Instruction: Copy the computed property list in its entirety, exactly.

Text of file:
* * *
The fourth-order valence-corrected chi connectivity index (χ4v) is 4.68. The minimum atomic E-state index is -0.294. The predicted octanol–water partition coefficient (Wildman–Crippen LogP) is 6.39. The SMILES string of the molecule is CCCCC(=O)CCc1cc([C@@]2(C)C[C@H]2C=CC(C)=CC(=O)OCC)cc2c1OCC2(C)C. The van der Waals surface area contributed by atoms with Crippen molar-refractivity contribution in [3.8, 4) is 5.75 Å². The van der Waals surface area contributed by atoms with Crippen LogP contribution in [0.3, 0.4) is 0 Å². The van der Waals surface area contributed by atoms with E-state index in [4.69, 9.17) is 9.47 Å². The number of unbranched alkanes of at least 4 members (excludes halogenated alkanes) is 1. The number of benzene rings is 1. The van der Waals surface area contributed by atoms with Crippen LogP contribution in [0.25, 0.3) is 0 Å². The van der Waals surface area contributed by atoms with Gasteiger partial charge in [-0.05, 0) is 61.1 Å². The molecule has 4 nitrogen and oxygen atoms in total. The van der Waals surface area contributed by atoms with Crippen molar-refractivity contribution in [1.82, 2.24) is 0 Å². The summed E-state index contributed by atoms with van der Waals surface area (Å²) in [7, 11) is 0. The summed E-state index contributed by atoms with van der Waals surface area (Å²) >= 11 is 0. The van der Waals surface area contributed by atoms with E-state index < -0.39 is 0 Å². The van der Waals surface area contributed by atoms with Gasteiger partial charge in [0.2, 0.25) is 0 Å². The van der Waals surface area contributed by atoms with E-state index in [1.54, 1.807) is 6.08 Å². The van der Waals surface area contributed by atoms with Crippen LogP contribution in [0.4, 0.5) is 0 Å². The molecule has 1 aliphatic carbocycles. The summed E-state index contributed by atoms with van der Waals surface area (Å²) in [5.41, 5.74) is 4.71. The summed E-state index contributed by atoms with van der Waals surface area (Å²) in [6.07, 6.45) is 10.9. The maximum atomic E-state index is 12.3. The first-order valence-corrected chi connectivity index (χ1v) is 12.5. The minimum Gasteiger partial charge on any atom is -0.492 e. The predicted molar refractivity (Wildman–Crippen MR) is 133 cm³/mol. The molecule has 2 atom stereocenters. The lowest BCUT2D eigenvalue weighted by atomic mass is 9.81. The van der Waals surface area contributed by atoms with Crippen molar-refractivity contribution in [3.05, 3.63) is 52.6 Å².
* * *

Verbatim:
The fourth-order valence-corrected chi connectivity index (χ4v) is 4.68. The minimum atomic E-state index is -0.294. The predicted octanol–water partition coefficient (Wildman–Crippen LogP) is 6.39. The SMILES string of the molecule is CCCCC(=O)CCc1cc([C@@]2(C)C[C@H]2C=CC(C)=CC(=O)OCC)cc2c1OCC2(C)C. The van der Waals surface area contributed by atoms with Crippen molar-refractivity contribution in [3.8, 4) is 5.75 Å². The van der Waals surface area contributed by atoms with Crippen LogP contribution in [0.3, 0.4) is 0 Å². The van der Waals surface area contributed by atoms with E-state index in [4.69, 9.17) is 9.47 Å². The number of unbranched alkanes of at least 4 members (excludes halogenated alkanes) is 1. The number of benzene rings is 1. The van der Waals surface area contributed by atoms with Crippen LogP contribution in [0.25, 0.3) is 0 Å². The van der Waals surface area contributed by atoms with Gasteiger partial charge in [-0.05, 0) is 61.1 Å². The molecule has 4 nitrogen and oxygen atoms in total. The van der Waals surface area contributed by atoms with Crippen molar-refractivity contribution in [1.82, 2.24) is 0 Å². The summed E-state index contributed by atoms with van der Waals surface area (Å²) in [7, 11) is 0. The summed E-state index contributed by atoms with van der Waals surface area (Å²) >= 11 is 0. The van der Waals surface area contributed by atoms with E-state index < -0.39 is 0 Å². The van der Waals surface area contributed by atoms with Gasteiger partial charge in [0.2, 0.25) is 0 Å². The van der Waals surface area contributed by atoms with E-state index in [1.54, 1.807) is 6.08 Å². The van der Waals surface area contributed by atoms with Crippen LogP contribution in [0.4, 0.5) is 0 Å². The molecule has 1 aliphatic carbocycles. The summed E-state index contributed by atoms with van der Waals surface area (Å²) in [5.41, 5.74) is 4.71. The summed E-state index contributed by atoms with van der Waals surface area (Å²) in [6.07, 6.45) is 10.9. The maximum atomic E-state index is 12.3. The first-order valence-corrected chi connectivity index (χ1v) is 12.5. The minimum Gasteiger partial charge on any atom is -0.492 e. The predicted molar refractivity (Wildman–Crippen MR) is 133 cm³/mol. The molecule has 2 atom stereocenters. The lowest BCUT2D eigenvalue weighted by atomic mass is 9.81. The van der Waals surface area contributed by atoms with Crippen molar-refractivity contribution in [3.05, 3.63) is 52.6 Å².